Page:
‘The Collection’ Assaults Viewers with Nonsensical Gore

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HollywoodChicago.com Oscarman rating: 1.0/5.0
Rating: 1.0/5.0

CHICAGO – “The Collection” is a very, very, very, very bad movie. It is really only watchable because it’s so bad. It’s one of those flicks that encourages talking or tweeting in the theater merely so you can make it enjoyable by laughing at it and not really with it. However, one cannot deny that Marcus Dunstan’s completely illogical mess of a horror film certainly never bores. It’s too bafflingly stupid to be truly boring.

After a bizarre prologue that lets you know you’re in for some weird filmmaking, the beautiful Elena (Emma Fitzpatrick) gets a call from her boyfriend cancelling their plans for the night. As in all movies of this type, she has a few friends just waiting outside to take her to a party, which ends up being a top-secret rave that requires a password and minimal body fat for entrance. The credit montage has made clear that there’s a maniac on the loose, a man who has killed dozens of people and typically takes one victim with him after each murder spree. Welcome to the set-up. The rave turns into a dance floor of body parts and Elena is one of the last people standing. After a bloodied man named Arkin (Josh Stewart) escapes from a trunk in a back room, Elena takes his place. She has been collected.

The Collection
The Collection
Photo credit: LD Entertainment

Before Arkin can even set his broken arm and tell his poor wife to run for the hills, he’s descended upon by Luchello (Lee Tergeson), an employee of the wealthy Mr. Peters (Christopher McDonald), the father of Elena. Luchello has been protecting Elena for years and he knows that Arkin is the best man for the job of leading a team of true expendables to find her. The red shirts are assembled and they begin the process of finding the collector’s torture castle. The creepy, abandoned hotel on the edge of town that somehow still has a massive water bill and electricity might be a good place to start.

From here, “The Collection” becomes little more than a series of gore movie clichés. Barking dogs. Saw blades. Fly zappers. Chains. Razors. Spiders. Apparently, the collector watched nothing but “Saw” movies before designing his house of horrors. To say that the setting of “The Collection” makes no sense would be a MASSIVE understatement. It is filled with elaborate traps designed to send spikes through our dear protagonists that defy every ounce of logic. You start asking questions and you just can’t stop. Why are there bear traps in that hallway? What purpose would those spikes in that small part of the room serve if the poor mercenary was standing anywhere else? How much time did he spend covering all the windows given the fact that this was once a HOTEL?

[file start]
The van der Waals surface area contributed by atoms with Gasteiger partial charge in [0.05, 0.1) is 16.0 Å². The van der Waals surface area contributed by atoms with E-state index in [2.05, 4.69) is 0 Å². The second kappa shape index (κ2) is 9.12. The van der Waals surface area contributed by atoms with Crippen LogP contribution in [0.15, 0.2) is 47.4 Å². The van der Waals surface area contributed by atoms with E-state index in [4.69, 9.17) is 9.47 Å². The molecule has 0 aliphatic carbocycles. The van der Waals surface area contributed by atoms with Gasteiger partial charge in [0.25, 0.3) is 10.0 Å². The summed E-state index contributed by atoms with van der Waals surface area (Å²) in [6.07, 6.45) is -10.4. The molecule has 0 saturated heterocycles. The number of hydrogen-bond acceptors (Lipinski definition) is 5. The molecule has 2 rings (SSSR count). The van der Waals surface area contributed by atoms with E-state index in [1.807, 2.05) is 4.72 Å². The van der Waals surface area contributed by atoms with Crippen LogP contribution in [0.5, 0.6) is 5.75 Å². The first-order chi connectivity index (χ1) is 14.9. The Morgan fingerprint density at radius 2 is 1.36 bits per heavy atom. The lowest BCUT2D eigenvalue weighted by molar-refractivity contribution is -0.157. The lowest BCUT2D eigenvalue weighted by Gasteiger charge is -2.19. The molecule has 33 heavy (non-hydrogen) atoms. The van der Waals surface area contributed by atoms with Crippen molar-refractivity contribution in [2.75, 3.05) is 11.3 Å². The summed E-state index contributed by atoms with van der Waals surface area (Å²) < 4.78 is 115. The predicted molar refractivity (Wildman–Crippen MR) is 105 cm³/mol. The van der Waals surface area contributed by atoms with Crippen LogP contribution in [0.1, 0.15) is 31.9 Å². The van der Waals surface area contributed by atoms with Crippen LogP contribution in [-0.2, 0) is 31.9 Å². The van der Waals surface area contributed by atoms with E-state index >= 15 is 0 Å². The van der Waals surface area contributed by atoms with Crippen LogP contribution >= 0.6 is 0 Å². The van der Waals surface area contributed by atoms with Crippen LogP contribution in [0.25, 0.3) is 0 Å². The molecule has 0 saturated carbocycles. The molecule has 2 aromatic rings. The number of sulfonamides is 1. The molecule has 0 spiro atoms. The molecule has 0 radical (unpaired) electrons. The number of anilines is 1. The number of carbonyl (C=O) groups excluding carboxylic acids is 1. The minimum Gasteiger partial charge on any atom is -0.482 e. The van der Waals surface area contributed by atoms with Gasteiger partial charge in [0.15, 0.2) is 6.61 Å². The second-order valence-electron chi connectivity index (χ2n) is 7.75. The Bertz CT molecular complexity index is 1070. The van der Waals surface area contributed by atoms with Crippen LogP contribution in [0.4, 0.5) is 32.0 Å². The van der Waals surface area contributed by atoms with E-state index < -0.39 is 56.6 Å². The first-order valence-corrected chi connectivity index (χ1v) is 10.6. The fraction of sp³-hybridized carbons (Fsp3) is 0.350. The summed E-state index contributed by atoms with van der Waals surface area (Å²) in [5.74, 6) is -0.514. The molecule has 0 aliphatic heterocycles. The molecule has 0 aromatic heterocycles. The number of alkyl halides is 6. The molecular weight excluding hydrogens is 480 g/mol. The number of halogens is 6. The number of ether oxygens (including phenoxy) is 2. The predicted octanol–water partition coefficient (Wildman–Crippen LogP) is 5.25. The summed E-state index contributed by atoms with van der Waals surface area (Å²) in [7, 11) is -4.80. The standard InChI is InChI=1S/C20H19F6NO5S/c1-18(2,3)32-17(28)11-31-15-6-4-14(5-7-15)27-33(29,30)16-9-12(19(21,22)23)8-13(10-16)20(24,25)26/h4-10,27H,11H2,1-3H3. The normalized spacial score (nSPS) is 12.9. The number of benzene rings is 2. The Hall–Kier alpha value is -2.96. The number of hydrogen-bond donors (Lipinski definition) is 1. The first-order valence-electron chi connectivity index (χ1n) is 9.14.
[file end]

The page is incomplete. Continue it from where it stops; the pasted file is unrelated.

I’m all for horror movies that make no sense at all if they have personality but Dunstan doesn’t have that level of skill. There’s no style here until it’s too late. When the film gets to its final act with backlit shots of The Collector with a giant firearm and two dogs at his side, it approaches the level of Grand Guignol that it should have had all along. I actually would have embraced “The Collection” more if it was even more ridiculous in its architecture but, after the insanity of the “raver lawnmower” in the opening scene, it’s relatively straightforward. If you’ve seen a “Saw” movie, you know what to expect. (Until the finale which is, admittedly, ridiculous in a fun way. It’s getting there that’s tough.)

The Collection
The Collection
Photo credit: LD Entertainment

And the movie is morally bankrupt on a thousand levels. At least with the “Saw” movies there was an attempt at morality – bad people getting what they deserve. Here, the audience manipulation is insane. We see a man on an operating table getting his tongue ripped out and we barely care because Dunstan keeps us with Elena during that scene. We see hundreds of people die in the rave sequence. And yet, near the end, when a mercenary of Luchello’s is kidnapped by The Collector then we’re supposed to feel tension when a razor blade is being rubbed against her face. Dude, I just saw someone mutilated and turned into a human zombie and didn’t care about that character, why should I care about this one?

The answer is that you shouldn’t care about ANY of them. “The Collection” defies things like caring. But what the people who make movies like this don’t understand is that if we don’t care, it’s impossible to be scared. There’s not a SINGLE moment of honest fear in “The Collection.” And so it fails as a horror movie. As a comedy, it almost works.

“The Collection” stars Josh Stewart, Emma Fitzpatrick, Randall Archer, Lee Tergesen, and Christopher McDonald. It was written by Marcus Dunstan & Patrick Melton and directed by Dunstan. It will be released on November 30, 2012 and is rated R.

HollywoodChicago.com content director Brian Tallerico

By BRIAN TALLERICO
Content Director
HollywoodChicago.com
brian@hollywoodchicago.com

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